2. Configure your nDisplay Config Asset in the nDisplay 3D Config Editor:

    1. Components: Add your displays, cameras, and transforms to the root component.

    2. Cluster: Create a representation of your cluster PC configuration, assign Viewports and GPU ID. Essentially adding PC's and Viewports.

    3. Output Mapping: Effectively map Viewports to UE Application Windows. Assign Projection Policies and bind Viewports to Display, Screen, or Mesh Components.

  3. Drag the nDisplay Config Asset into the level viewport to create an nDisplay Root Actor and preview your project's content from the cluster's perspective.

  4. Launch your project onto your physical nDisplay setup with Switchboard.

To get started with a sample nDisplay configuration on your computer, follow the steps in the nDisplay Quick Start.

The nDisplay Root Actor is not required to be in the level to launch the nDisplay cluster. If the nDisplay plugin is enabled for the project, you can specify the location of the nDisplay Configuration Asset (.uasset or .ndisplay file) in Switchboard or the nDisplay Configuration File (.cfg or .ndisplay) as a command-line argument. This method works in -game and Packaged modes.

If a config asset is already present as an Actor in your project, it will be ignored when you specify one externally using Switchboard or command line arguments.

Failover

Every installed clustered system, either permanent or temporary, is exposed to some risk of failure. Failure can be because of hardware, software, or network issues. Failover refers to how systems can mitigate the risk of failure and recover from nodes failing without terminating the entire cluster.

The current implementation of failover in nDisplay addresses the network discoverable failures of the render nodes only. In other words, when a render node becomes unresponsive, whether because of a crash or because it loses its network connection, it is dropped from the cluster after a configurable timeout value.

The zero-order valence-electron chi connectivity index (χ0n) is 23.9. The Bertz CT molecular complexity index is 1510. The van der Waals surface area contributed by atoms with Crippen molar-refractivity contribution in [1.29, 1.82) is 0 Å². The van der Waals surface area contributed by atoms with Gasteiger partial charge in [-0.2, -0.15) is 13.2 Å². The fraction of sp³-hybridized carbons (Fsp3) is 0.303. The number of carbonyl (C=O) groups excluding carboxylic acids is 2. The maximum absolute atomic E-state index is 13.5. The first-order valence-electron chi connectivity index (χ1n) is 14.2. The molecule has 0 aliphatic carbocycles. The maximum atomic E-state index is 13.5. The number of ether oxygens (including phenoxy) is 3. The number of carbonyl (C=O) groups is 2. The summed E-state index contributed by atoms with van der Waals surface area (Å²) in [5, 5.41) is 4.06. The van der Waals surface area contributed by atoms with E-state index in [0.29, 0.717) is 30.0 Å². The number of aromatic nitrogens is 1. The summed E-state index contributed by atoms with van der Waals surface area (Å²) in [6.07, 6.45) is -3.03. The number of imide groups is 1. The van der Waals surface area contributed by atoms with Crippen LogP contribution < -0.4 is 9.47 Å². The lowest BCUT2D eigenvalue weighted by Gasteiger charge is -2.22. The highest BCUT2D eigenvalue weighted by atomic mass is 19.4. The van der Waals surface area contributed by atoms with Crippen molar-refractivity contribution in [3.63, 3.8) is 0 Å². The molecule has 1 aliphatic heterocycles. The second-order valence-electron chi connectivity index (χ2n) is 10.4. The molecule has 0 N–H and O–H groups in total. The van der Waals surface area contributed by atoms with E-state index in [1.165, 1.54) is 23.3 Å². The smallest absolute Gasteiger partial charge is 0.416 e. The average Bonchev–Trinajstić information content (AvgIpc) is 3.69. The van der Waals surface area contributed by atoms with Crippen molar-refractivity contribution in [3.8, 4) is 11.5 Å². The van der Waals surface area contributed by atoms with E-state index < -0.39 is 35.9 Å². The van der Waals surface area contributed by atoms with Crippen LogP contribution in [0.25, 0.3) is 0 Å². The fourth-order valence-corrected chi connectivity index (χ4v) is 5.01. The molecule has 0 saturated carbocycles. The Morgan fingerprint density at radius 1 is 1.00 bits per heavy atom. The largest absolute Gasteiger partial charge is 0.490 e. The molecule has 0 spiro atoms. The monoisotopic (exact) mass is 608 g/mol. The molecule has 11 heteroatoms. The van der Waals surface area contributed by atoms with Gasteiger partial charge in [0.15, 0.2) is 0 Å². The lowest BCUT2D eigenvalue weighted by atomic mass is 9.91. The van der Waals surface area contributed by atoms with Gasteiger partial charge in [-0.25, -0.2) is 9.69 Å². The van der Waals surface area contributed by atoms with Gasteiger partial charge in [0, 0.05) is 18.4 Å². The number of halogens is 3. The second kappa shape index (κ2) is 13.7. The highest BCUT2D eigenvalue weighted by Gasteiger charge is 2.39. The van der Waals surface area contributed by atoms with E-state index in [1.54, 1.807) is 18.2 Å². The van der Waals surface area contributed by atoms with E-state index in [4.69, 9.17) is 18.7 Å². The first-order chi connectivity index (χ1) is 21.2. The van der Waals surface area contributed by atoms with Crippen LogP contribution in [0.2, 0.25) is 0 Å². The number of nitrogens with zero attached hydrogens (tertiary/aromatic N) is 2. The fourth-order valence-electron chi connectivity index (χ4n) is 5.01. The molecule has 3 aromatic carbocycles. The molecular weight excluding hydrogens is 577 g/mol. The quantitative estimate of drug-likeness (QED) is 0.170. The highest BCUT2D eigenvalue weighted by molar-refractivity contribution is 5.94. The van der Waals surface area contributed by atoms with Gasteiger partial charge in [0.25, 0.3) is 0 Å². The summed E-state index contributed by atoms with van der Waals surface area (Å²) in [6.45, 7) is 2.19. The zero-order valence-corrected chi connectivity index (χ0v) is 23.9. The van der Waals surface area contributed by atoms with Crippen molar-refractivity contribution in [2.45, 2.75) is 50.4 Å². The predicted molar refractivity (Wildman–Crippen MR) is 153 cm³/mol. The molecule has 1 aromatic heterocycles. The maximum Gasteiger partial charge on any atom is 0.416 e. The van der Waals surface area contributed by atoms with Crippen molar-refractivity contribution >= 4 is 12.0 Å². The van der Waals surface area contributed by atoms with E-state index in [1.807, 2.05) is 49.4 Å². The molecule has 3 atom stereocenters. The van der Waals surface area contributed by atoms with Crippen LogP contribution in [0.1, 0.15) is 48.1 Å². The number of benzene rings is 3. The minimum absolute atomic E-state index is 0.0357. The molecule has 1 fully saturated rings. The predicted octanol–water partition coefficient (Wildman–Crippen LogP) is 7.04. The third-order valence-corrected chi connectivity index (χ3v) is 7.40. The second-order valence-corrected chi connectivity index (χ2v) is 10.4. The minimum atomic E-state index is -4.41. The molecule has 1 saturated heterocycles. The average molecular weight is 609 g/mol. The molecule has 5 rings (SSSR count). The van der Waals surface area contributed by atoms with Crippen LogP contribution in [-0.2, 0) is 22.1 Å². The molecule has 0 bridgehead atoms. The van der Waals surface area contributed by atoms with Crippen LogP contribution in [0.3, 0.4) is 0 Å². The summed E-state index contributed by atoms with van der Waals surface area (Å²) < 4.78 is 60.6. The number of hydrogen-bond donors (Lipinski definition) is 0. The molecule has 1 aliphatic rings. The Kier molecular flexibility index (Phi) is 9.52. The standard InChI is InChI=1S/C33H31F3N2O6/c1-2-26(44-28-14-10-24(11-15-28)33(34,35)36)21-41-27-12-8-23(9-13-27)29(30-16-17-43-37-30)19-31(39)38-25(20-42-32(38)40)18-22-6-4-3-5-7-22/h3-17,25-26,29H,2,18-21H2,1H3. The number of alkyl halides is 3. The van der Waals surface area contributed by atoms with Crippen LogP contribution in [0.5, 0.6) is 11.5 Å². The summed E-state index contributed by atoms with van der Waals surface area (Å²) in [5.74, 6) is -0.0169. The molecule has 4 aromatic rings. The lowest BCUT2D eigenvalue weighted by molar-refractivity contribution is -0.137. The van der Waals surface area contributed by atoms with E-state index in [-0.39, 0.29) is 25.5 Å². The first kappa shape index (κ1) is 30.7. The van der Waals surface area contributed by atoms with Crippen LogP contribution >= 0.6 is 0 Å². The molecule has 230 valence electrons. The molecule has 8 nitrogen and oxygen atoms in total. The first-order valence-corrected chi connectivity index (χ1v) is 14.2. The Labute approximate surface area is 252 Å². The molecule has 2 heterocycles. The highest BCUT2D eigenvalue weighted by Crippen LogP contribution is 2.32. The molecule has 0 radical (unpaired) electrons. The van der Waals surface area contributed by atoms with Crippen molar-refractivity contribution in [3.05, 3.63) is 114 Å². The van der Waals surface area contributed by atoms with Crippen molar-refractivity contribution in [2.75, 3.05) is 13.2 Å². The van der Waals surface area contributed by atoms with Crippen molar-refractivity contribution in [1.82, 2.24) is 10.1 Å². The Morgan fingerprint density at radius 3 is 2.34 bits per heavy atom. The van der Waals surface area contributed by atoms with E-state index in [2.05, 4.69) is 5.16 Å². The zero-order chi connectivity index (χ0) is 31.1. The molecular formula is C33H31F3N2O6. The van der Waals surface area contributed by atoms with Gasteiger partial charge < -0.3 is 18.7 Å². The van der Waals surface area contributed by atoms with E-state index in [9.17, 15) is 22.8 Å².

Enable Failover

To enable nDisplay Failover support, open the Cluster Details panel in the nDisplay 3D Config Editor and set Failover Policy to Drop S-node on fail.

Enable Failover Policy

When activated, this option causes render nodes to drop from the cluster should they exceed the timeout value. The timeout values used for failover can be found in the Network settings for the Cluster. Refer to Changing nDisplay Communication Ports for details on the Network settings.

Network Settings for Cluster

If any of the nodes don't respond in time and a barrier is timed out, those nodes are considered as failed and will be dropped from the cluster when the failover policy is active.

Multi-GPU Support

nDisplay supports multi-GPU (mGPU) for viewport rendering, so you can specify one GPU device to render a specific viewport and copy the frame to another GPU to display. For example, in virtual production and in-camera VFX scenarios, the inner frustum can be entirely rendered on a second GPU thereby improving performance and hardware usage.

On NVIDIA GPUs with NVLink, you can bypass the CPU and transfer memory directly from GPU to GPU. Without NVLink, any memory transfer will still be peer-to-peer (P2P) but might be slower as it has to go through the CPU over PCIe.

To enable mGPU in your nDisplay setup:

  1. Open your nDisplay Config Asset in the nDisplay 3D Config Editor.

  2. In the Components panel, select the Config Asset to open the Details panel and set Configuration > Render Frame Settings > Multi GPU Mode to Enabled.

  3. For viewport renders: In the nDisplay 3D Config Editor, select the viewport and in its Details panel set the GPUIndex field to the index of your GPU.

    GPU Index parameter in a viewport's details panel

    For inner frustum renders: In the nDisplay 3D Config Editor, select the ICVFX camera and in its Details panel set the GPUIndex field to the index of your GPU.

    GPU index setting in an ICVFX camera's details panel

    Typically, the first GPU installed and enabled in your computer is referenced as 0, while the others are incrementally assigned 1, 2, ... , n. You can find the GPU device number provided by your OS in your computer's settings. For example on Windows, you can find your GPU device numbers in Task Manager:

    1. Open Task Manager.

    2. Switch to the Performance tab.

    3. The left side of the window shows every GPU you have in your machine and their device number.

      Task manager window only showing one GPU, with the name GPU 0

  4. In the Switchboard settings under your nDisplay node, set Number of GPUs to match the number of GPUs in the nDisplay node.

    Switchboard settings number of GPUs set to 2

Runtime Camera Control